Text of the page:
I'm going out to WNYG radio this afternoon to co-interview Canadian documentary filmmaker David DiSabatino on his second movie, Fallen Angel, The Outlaw Larry Norman. The interview will be on Chris Arnzen's Iron Sharpens Iron show. The show can be heard live at Sharpens.org at 3 PM.
This documentary, as well his documentary on Lonnie Frisbee, provide interesting commentary and insight into the early "Jesus Rock" movement. I recommend both if you have interest in this period of contemporary church history.
The Norman movie is particularly special for me, as in my youth I was quite a fan of his music. Norman was sort of like the Bob Dylan / Johnny Cash of Christian music. He was a truly fascinating individual.
I began listening to Christian rock music in the late 70's as a young kid. Now, when you like The Beatles, The Who, and Led Zeppelin, making the switch to Keith Green, the Second Chapter of Acts, and Amy Grant isn't an easy transition to make. At that time, there were only a few artists that were worth my time as long haired guitar playin youth. Larry had a wide range of music- everything from a slow balled to grunge rock blues, to quirky piano music .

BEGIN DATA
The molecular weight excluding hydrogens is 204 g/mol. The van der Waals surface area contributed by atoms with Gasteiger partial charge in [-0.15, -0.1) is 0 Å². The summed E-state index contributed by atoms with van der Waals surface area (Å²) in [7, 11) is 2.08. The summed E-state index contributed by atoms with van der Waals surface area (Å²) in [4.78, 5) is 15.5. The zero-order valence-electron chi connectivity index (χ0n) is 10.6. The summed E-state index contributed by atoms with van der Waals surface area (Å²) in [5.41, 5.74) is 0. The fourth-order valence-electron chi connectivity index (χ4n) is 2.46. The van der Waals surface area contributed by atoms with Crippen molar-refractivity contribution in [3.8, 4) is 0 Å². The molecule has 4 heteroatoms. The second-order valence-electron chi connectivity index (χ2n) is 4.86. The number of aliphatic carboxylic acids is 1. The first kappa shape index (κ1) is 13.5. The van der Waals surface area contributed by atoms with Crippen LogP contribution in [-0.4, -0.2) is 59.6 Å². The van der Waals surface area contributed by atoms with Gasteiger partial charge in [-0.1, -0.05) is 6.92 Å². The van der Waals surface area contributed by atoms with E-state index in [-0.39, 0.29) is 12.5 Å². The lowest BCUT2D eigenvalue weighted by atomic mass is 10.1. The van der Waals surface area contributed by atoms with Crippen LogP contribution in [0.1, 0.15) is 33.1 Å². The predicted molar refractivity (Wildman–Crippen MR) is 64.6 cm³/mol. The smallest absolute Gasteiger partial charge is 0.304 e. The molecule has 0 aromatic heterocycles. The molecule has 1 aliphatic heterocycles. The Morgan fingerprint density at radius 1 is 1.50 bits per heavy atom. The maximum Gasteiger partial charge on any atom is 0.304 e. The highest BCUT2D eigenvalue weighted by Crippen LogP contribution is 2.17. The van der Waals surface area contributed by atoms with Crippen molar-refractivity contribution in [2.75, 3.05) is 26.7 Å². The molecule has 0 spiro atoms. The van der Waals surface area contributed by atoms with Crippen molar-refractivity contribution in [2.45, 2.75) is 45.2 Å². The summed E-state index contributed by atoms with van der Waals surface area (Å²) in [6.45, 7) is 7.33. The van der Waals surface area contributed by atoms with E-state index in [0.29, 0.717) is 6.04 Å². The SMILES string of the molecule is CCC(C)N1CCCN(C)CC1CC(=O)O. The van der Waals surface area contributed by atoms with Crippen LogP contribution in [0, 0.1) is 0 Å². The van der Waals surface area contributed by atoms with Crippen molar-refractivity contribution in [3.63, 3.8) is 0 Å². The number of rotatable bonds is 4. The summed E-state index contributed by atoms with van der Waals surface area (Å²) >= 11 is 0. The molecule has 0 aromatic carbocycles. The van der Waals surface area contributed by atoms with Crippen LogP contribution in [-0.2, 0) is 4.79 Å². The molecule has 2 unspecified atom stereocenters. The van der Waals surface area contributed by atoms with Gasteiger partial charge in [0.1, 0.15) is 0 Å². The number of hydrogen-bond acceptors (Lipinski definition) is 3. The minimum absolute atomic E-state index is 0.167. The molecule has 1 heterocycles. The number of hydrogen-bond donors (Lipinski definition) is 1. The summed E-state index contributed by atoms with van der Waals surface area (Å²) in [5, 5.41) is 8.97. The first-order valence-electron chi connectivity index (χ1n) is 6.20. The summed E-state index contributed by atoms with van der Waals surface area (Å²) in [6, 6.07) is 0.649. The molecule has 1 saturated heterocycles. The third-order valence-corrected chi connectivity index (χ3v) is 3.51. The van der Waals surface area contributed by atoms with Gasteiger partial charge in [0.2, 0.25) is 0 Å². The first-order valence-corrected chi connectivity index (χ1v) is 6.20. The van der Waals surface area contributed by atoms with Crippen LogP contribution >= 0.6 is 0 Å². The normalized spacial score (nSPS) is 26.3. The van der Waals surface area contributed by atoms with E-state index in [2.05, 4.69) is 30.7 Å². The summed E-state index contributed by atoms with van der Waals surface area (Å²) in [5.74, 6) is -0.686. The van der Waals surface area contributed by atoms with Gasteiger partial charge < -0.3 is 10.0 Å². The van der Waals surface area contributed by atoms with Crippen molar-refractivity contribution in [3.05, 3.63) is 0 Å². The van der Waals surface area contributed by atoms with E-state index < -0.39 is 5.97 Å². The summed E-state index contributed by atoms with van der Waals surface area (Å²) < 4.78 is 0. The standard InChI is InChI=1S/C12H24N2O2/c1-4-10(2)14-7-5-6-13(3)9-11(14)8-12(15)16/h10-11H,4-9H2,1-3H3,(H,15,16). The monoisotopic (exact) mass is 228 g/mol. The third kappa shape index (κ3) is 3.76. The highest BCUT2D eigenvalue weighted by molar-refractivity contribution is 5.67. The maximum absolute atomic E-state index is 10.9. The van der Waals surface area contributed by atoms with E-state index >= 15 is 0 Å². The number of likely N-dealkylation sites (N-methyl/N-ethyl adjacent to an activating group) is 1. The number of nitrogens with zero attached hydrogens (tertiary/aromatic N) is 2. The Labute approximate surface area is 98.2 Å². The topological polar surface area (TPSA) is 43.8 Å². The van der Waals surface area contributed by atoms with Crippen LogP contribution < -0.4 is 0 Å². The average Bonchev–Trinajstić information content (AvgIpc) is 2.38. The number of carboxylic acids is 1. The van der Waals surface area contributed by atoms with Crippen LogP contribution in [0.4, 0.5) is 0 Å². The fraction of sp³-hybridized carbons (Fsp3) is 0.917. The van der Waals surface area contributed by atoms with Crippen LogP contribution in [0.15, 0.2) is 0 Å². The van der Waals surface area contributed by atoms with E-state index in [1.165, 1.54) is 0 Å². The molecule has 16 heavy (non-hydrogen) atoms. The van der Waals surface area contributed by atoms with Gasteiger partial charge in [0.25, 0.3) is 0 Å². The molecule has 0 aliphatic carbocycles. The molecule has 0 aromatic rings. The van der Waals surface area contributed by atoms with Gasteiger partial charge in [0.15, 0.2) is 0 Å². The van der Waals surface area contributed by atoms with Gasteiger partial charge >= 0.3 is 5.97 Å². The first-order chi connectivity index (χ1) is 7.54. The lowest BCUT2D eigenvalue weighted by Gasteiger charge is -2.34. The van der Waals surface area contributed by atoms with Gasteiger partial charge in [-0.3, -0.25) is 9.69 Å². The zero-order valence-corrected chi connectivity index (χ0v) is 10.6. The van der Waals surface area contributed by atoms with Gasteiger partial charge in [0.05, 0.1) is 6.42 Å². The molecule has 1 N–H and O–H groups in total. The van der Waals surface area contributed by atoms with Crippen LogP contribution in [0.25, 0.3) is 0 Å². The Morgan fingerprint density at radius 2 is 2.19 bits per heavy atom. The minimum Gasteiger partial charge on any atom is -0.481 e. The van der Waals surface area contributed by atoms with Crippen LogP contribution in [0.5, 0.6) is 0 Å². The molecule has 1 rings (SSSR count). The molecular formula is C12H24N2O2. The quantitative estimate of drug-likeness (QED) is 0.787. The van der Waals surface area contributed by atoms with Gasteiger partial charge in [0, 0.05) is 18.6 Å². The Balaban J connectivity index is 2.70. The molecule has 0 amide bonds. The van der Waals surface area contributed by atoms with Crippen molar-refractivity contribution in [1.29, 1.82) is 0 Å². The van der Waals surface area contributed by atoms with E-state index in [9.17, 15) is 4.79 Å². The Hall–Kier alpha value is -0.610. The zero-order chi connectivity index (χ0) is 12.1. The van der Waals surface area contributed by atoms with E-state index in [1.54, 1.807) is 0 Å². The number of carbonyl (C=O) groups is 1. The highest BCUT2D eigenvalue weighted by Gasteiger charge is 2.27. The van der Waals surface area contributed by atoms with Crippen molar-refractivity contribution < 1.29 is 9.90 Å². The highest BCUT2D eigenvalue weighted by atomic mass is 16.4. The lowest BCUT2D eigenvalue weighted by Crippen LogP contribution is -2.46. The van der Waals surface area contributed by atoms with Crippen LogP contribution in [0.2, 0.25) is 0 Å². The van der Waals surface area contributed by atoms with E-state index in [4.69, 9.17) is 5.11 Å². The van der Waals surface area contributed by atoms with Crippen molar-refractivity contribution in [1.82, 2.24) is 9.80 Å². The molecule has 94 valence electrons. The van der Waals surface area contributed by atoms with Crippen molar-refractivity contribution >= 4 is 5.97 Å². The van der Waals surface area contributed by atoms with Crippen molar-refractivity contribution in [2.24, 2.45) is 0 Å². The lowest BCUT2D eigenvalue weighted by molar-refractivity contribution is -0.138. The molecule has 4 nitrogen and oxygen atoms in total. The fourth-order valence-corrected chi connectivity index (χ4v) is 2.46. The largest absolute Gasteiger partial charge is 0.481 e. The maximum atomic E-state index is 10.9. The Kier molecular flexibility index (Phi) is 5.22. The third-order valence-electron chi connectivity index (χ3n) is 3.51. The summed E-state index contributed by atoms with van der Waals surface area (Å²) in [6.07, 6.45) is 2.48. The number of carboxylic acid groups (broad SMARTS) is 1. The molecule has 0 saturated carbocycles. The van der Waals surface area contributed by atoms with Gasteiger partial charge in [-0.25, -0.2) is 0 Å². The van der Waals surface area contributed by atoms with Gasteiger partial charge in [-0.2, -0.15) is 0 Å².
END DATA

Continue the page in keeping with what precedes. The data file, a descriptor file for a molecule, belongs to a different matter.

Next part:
It's very interesting now from an adult Reformed worldview to analyze those things that captured my interest over the years. As Calvin so well stated, "Man’s nature, so to speak, is a perpetual factory of idols." A young person will often look to a famous person, rather than Jesus. The one thing David's movie is a reminder of watching out for what comes off the assembly line.